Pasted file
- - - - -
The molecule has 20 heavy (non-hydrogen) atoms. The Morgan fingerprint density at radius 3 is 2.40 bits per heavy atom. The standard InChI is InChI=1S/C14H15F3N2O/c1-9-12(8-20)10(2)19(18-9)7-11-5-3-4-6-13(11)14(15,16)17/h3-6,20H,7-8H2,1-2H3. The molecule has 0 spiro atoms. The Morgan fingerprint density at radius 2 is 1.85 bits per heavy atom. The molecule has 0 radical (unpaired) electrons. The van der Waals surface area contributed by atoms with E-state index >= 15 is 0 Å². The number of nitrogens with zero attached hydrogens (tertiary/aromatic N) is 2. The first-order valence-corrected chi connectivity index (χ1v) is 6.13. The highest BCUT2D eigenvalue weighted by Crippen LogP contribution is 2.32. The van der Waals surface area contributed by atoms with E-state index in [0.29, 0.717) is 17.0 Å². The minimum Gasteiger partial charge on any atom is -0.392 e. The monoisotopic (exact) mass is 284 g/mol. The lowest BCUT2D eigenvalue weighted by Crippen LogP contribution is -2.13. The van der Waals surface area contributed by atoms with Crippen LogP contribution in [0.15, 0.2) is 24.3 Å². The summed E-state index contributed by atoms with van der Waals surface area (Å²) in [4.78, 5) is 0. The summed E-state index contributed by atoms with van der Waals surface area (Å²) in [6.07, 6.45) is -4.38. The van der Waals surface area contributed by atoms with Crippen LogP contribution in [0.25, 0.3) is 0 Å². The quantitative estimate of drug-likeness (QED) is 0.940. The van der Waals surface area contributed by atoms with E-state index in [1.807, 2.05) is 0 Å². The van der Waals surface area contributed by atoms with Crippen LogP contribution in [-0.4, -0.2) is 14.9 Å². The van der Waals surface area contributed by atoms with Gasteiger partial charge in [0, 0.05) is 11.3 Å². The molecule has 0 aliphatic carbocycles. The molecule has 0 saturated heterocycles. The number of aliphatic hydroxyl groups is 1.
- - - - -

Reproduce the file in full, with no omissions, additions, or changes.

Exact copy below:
The molecule has 20 heavy (non-hydrogen) atoms. The Morgan fingerprint density at radius 3 is 2.40 bits per heavy atom. The standard InChI is InChI=1S/C14H15F3N2O/c1-9-12(8-20)10(2)19(18-9)7-11-5-3-4-6-13(11)14(15,16)17/h3-6,20H,7-8H2,1-2H3. The molecule has 0 spiro atoms. The Morgan fingerprint density at radius 2 is 1.85 bits per heavy atom. The molecule has 0 radical (unpaired) electrons. The van der Waals surface area contributed by atoms with E-state index >= 15 is 0 Å². The number of nitrogens with zero attached hydrogens (tertiary/aromatic N) is 2. The first-order valence-corrected chi connectivity index (χ1v) is 6.13. The highest BCUT2D eigenvalue weighted by Crippen LogP contribution is 2.32. The van der Waals surface area contributed by atoms with E-state index in [0.29, 0.717) is 17.0 Å². The minimum Gasteiger partial charge on any atom is -0.392 e. The monoisotopic (exact) mass is 284 g/mol. The lowest BCUT2D eigenvalue weighted by Crippen LogP contribution is -2.13. The van der Waals surface area contributed by atoms with Crippen LogP contribution in [0.15, 0.2) is 24.3 Å². The summed E-state index contributed by atoms with van der Waals surface area (Å²) in [4.78, 5) is 0. The summed E-state index contributed by atoms with van der Waals surface area (Å²) in [6.07, 6.45) is -4.38. The van der Waals surface area contributed by atoms with Crippen LogP contribution in [0.25, 0.3) is 0 Å². The quantitative estimate of drug-likeness (QED) is 0.940. The van der Waals surface area contributed by atoms with E-state index in [1.807, 2.05) is 0 Å². The van der Waals surface area contributed by atoms with Crippen LogP contribution in [-0.4, -0.2) is 14.9 Å². The van der Waals surface area contributed by atoms with Gasteiger partial charge in [0, 0.05) is 11.3 Å². The molecule has 0 aliphatic carbocycles. The molecule has 0 saturated heterocycles. The number of aliphatic hydroxyl groups is 1.